Prince George's interim schools CEO claims progress for Laurel schools in new ratings

Prince George's interim schools CEO claims progress for Laurel schools in new ratings
Laurel High School received three out of five stars in the state's new rating system which takes in account test scores and graduation percentages. (Brian Krista / Baltimore Sun Media Group)

The 10 Laurel public schools located in Prince George’s County received three or four stars out of five in the state’s new education rankings unveiled last week.


The Maryland State Department of Education rated each school from a minimum of one star to a maximum of five, part of the Every Student Succeeds Act known as ESSA. The new system is an accountability program required by the federal government.

Laurel High School, Dwight D. Eisenhower Middle School, Laurel Elementary, Oaklands Elementary, Montpelier Elementary and Deerfield Run Elementary schools each earned three stars.

James H. Harrison Elementary, Scotchtown Elementary and Bond Mills received four stars respectively.

The ratings factor in a series of measures, including test scores, such as academic achievement on the Partnership for Assessment of Readiness for College and Careers (PARCC) tests, as well as a school’s absenteeism rates, graduation percentages, achievement of English language learners and whether the school has a well-rounded curriculum.

In a written statement, Monica Goldson, the interim chief executive officer for the school system, said she is proud of the county’s “continued progress.”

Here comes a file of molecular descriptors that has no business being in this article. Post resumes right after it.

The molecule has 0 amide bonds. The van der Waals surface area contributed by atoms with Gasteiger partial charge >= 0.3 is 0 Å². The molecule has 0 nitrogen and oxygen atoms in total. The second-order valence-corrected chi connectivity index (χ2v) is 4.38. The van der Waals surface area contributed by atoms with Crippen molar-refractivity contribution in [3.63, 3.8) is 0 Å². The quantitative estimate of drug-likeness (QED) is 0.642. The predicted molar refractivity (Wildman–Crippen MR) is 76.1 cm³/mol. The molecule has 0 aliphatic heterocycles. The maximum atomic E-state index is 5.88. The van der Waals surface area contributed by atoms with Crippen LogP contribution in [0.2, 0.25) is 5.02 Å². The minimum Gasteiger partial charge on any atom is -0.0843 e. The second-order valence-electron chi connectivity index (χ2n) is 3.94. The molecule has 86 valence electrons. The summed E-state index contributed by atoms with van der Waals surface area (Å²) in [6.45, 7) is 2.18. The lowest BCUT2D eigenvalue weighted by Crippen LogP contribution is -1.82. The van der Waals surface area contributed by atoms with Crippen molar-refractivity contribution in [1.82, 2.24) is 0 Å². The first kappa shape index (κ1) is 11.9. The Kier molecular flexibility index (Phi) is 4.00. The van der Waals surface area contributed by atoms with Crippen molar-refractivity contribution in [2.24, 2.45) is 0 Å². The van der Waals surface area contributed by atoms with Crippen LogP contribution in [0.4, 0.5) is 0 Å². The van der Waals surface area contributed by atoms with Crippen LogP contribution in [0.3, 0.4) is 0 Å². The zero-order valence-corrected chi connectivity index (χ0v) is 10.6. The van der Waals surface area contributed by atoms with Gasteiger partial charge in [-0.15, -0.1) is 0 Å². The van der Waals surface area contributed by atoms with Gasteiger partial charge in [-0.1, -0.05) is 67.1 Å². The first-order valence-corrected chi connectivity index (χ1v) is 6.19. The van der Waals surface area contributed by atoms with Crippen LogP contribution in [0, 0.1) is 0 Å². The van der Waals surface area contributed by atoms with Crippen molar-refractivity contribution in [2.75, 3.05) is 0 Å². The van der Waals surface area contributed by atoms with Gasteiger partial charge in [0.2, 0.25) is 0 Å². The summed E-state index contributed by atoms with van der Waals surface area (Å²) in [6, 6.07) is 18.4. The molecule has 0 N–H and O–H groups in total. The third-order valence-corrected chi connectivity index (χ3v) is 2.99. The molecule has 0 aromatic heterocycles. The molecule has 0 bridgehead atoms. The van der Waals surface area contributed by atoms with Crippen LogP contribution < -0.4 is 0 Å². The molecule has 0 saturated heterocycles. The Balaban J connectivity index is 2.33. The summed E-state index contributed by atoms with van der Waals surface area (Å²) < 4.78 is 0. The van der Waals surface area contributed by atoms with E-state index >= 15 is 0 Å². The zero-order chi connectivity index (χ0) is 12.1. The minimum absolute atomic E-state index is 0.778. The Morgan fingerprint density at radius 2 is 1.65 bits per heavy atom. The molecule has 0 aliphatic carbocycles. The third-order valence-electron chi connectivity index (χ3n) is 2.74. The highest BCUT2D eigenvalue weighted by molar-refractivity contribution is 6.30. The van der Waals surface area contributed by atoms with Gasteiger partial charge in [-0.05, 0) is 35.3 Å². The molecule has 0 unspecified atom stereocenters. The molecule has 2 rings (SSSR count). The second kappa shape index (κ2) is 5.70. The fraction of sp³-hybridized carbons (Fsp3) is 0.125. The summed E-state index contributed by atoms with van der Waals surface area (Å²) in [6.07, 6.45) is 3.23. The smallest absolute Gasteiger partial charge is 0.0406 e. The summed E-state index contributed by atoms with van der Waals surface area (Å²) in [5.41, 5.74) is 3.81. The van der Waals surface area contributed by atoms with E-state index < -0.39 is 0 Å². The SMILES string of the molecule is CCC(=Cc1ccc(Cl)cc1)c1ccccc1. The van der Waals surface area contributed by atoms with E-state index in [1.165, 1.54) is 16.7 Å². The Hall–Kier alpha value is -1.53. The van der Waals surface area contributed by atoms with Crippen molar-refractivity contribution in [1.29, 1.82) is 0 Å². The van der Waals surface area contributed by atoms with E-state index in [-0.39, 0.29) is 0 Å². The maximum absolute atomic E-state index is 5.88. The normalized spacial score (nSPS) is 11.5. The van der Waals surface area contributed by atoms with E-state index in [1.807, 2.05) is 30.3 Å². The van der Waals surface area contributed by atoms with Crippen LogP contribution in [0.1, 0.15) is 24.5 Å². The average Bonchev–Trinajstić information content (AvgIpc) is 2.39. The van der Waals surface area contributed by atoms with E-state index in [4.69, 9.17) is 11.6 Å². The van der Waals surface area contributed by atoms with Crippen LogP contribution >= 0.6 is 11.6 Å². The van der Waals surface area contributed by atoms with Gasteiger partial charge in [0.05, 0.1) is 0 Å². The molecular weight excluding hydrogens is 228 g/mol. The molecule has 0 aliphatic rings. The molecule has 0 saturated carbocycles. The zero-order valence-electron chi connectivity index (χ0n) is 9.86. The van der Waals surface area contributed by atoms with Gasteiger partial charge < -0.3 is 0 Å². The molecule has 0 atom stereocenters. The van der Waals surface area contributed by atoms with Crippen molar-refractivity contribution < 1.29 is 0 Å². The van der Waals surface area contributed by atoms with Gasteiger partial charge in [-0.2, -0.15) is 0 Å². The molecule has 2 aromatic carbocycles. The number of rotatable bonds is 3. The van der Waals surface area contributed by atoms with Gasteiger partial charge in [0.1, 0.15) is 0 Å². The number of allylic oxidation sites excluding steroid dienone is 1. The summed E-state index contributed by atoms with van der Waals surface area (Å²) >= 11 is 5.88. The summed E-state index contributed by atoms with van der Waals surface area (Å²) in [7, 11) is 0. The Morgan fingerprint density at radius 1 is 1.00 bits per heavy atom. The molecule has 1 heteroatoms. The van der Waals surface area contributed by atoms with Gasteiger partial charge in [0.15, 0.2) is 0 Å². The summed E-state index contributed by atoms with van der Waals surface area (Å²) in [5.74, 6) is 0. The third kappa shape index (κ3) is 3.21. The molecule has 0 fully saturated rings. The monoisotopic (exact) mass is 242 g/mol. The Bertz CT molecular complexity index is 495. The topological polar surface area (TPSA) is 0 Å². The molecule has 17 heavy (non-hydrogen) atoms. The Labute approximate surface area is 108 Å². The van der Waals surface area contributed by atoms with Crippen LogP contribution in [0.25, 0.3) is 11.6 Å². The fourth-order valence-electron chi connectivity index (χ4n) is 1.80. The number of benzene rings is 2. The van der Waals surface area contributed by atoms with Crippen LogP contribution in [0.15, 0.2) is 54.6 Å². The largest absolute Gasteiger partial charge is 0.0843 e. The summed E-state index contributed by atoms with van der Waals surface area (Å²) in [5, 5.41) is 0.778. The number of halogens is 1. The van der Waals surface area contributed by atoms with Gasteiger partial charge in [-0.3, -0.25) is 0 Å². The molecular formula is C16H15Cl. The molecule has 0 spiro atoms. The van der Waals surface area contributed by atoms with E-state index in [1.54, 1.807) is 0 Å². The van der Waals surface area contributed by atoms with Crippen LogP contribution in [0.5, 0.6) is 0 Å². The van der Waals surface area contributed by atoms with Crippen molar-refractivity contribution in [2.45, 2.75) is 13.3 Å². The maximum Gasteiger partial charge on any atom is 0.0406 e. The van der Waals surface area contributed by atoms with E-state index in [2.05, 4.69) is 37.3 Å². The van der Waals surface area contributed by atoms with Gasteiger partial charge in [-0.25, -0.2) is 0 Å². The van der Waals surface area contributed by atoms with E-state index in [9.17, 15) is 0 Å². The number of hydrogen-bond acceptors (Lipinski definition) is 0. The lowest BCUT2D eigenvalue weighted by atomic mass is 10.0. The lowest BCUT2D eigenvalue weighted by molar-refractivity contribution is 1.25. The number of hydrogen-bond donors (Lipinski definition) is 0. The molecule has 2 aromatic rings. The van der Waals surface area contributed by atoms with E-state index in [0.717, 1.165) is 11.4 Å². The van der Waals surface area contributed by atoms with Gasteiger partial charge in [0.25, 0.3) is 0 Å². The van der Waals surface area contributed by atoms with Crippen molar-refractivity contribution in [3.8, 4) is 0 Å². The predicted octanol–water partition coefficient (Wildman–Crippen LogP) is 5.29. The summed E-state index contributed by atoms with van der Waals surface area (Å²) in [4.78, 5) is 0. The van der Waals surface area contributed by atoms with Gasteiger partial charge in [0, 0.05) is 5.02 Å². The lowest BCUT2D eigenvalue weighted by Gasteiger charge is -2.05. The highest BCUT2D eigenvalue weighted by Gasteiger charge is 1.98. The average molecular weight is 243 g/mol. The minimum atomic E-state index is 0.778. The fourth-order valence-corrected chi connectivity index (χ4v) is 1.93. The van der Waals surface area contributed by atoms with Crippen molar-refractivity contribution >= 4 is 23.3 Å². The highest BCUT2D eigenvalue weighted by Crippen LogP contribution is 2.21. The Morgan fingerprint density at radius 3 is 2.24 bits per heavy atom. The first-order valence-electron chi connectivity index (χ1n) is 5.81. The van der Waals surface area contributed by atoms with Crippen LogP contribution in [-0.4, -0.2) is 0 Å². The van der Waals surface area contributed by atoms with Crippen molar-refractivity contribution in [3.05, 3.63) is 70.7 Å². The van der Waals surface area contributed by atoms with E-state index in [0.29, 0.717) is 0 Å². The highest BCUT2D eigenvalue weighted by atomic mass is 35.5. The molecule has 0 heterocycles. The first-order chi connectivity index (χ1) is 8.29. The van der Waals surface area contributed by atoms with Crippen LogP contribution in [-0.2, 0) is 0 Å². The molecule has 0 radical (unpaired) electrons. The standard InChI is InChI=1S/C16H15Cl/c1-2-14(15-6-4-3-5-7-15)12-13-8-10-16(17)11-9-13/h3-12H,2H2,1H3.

“Every student deserves a five-star school,” Goldson said in a statement. “...We will do what it takes to help every school get there.”

In the future, the rankings will also measure results of the state’s new social studies and science testing program.

Next year, the state also will ask educators and students questions about how they view their school in terms of safety, relationships, engagement and environment.

In Prince George’s County, 192 schools were rated, according to the county school system. Nine schools were excluded because the schools were ineligible according to the state’s criteria.

Of the schools rated, nine received five stars, 75 received four stars, 84 received three stars, 21 received two stars and three received one star, according to the school system.

Nearly 84 percent of all Prince George's schools received a three, four or five star rating.

Baltimore Sun staff contributed to this article.